In order the students to better understand the practical aspects of all these issues, a number of real world case studies will be discussed and analyzed.



The primary objective of the course is improved understanding of operational problems and their strategic importance. The student should acquire a basic knowledge concerning the main problems facing operations managers in different manufacturing and service organizations, as well as a sufficient background on how to analyze these problems effectively. A second objective is to provide the student with the ability and opportunity to apply some of the techniques introduced in the “Decision Making” in the systematic analysis of operations management problems.

Thus, on completion of this course students should understand the need for:

  • Flexible and rapid response to customer requirements ;

  • A bridge across product design into manufacturing and service;

  • Improved inventory and materials flow;

  • Better quality of products and customer service;

  • More relevant operations performance measures.



Strategy is about how an organization sets about getting to where it wants to go.

It is about setting, pursuing and achieving its mission and objectives.

Students will be able to understand how organizations determine desired outcomes, understand the circumstances and events affecting these outcomes and the means of attaining them, decide upon actions that they intend to take, implement these desired strategies through a series of tactical moves and changes, evaluate progress and relative success.



The course will present an overview of the global environment where firms operate and it will investigate aspects relevant to business activities in international markets. The fundamental business functions will be studied taking into account the international dimension of the markets. Students will be exposed to all aspects of international business and will learn how to interpret international developments and evaluate their consequences for the firm and, therefore, its shareholders and its personnel and their families.



The course will investigate all these issues and analyze their importance for the international marketing manager. Their role in putting together an international marketing plan will be studied and discussed in detail.

Course  Objectives

1.  To prepare students for the issues and challenges of marketing in international markets.

2.  To endow students with knowledge and skills which enables them to recognize cultural, social, legal, economic, financial, political and environmental differences and then decide whether it is necessary to account for them in their firm’s marketing plans and tactics.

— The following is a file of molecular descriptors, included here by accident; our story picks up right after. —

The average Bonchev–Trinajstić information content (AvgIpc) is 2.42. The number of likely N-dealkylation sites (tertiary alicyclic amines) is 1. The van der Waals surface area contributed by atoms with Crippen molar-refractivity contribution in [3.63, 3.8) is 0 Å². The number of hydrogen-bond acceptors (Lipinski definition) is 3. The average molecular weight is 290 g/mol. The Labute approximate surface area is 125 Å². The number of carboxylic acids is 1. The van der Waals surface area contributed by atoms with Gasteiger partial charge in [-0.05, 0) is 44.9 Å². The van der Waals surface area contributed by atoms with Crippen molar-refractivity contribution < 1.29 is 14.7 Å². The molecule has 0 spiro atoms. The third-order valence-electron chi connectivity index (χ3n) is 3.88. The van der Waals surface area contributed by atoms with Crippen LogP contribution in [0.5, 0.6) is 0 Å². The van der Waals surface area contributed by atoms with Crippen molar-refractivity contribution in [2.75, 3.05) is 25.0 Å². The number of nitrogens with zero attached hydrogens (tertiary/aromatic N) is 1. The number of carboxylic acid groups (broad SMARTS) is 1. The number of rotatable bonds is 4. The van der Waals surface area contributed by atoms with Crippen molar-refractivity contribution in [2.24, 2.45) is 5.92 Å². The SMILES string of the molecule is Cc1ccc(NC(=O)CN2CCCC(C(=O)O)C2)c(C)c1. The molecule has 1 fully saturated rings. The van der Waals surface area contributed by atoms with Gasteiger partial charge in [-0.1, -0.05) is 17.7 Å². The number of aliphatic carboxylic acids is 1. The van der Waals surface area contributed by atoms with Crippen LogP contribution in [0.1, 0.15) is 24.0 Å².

3.  Discuss the strategic elements involved in creating, sustaining and enhancing competitive advantage at the global market place.



The subject of this course is the study of the modern economy of the Black Sea region.  Upon completing this course, the students:

  • will have gained a very good knowledge of the economic, business and investment environment of the ten countries in the Black Sea region.

  • will have a good understanding of how the economy of the Black Sea region is compared with that of the European Union, USA and China, as well as with that in the Balkan and CIS regions.

  • will be able to evaluate the level of corruption, competitiveness, productivity and economic freedom in each country in the Black Sea region

  • will be able to evaluate the business environment in the Black Sea region and to identify investment opportunities and business advantages and disadvantages in each country in the region.

  • will be able to inform potential investors and entrepreneurs about business opportunities in the region, and to highlight comparative economic and business advantages and disadvantages in each country in the region.



The subject of this course is the study of the modern economy of the Balkan region.  Upon completing this course, the students:

  • will have gained a very good knowledge of the economic, business and investment environment of the thirteen countries in the Balkan region.

  • will have a good understanding of how the economy of the Balkan region is compared with that of the European Union, USA and China, as well as with that in the Black Sea and CIS regions.

  • will be able to evaluate the level of corruption, competitiveness, and economic freedom in each country in the Balkan region

  • will be able to evaluate the business environment in the Balkan region and to identify investment opportunities and business advantages and disadvantages in each country in the region.